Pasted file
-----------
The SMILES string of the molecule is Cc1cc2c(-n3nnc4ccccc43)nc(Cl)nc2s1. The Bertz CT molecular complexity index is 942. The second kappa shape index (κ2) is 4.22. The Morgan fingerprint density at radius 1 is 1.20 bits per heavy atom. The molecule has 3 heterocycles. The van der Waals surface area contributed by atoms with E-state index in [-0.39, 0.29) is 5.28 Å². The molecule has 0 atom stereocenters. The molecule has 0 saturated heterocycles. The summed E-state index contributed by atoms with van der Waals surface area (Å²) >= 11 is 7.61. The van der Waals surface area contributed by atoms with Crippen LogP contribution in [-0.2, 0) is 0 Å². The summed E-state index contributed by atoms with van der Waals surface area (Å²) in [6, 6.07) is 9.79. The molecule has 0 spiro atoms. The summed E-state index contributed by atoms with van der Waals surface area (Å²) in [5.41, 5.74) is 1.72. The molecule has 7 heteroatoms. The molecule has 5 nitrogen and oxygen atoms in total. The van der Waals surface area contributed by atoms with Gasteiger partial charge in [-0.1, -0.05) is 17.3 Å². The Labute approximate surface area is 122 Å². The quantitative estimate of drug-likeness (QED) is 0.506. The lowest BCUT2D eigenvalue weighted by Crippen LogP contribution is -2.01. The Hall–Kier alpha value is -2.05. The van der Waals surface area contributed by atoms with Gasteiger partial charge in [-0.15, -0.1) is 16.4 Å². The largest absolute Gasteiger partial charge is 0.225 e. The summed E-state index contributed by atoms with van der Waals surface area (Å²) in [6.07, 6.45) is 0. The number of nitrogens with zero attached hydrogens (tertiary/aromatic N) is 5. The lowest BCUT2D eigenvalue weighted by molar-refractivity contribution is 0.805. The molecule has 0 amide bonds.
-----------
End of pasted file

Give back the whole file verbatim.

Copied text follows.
The SMILES string of the molecule is Cc1cc2c(-n3nnc4ccccc43)nc(Cl)nc2s1. The Bertz CT molecular complexity index is 942. The second kappa shape index (κ2) is 4.22. The Morgan fingerprint density at radius 1 is 1.20 bits per heavy atom. The molecule has 3 heterocycles. The van der Waals surface area contributed by atoms with E-state index in [-0.39, 0.29) is 5.28 Å². The molecule has 0 atom stereocenters. The molecule has 0 saturated heterocycles. The summed E-state index contributed by atoms with van der Waals surface area (Å²) >= 11 is 7.61. The van der Waals surface area contributed by atoms with Crippen LogP contribution in [-0.2, 0) is 0 Å². The summed E-state index contributed by atoms with van der Waals surface area (Å²) in [6, 6.07) is 9.79. The molecule has 0 spiro atoms. The summed E-state index contributed by atoms with van der Waals surface area (Å²) in [5.41, 5.74) is 1.72. The molecule has 7 heteroatoms. The molecule has 5 nitrogen and oxygen atoms in total. The van der Waals surface area contributed by atoms with Gasteiger partial charge in [-0.1, -0.05) is 17.3 Å². The Labute approximate surface area is 122 Å². The quantitative estimate of drug-likeness (QED) is 0.506. The lowest BCUT2D eigenvalue weighted by Crippen LogP contribution is -2.01. The Hall–Kier alpha value is -2.05. The van der Waals surface area contributed by atoms with Gasteiger partial charge in [-0.15, -0.1) is 16.4 Å². The largest absolute Gasteiger partial charge is 0.225 e. The summed E-state index contributed by atoms with van der Waals surface area (Å²) in [6.07, 6.45) is 0. The number of nitrogens with zero attached hydrogens (tertiary/aromatic N) is 5. The lowest BCUT2D eigenvalue weighted by molar-refractivity contribution is 0.805. The molecule has 0 amide bonds.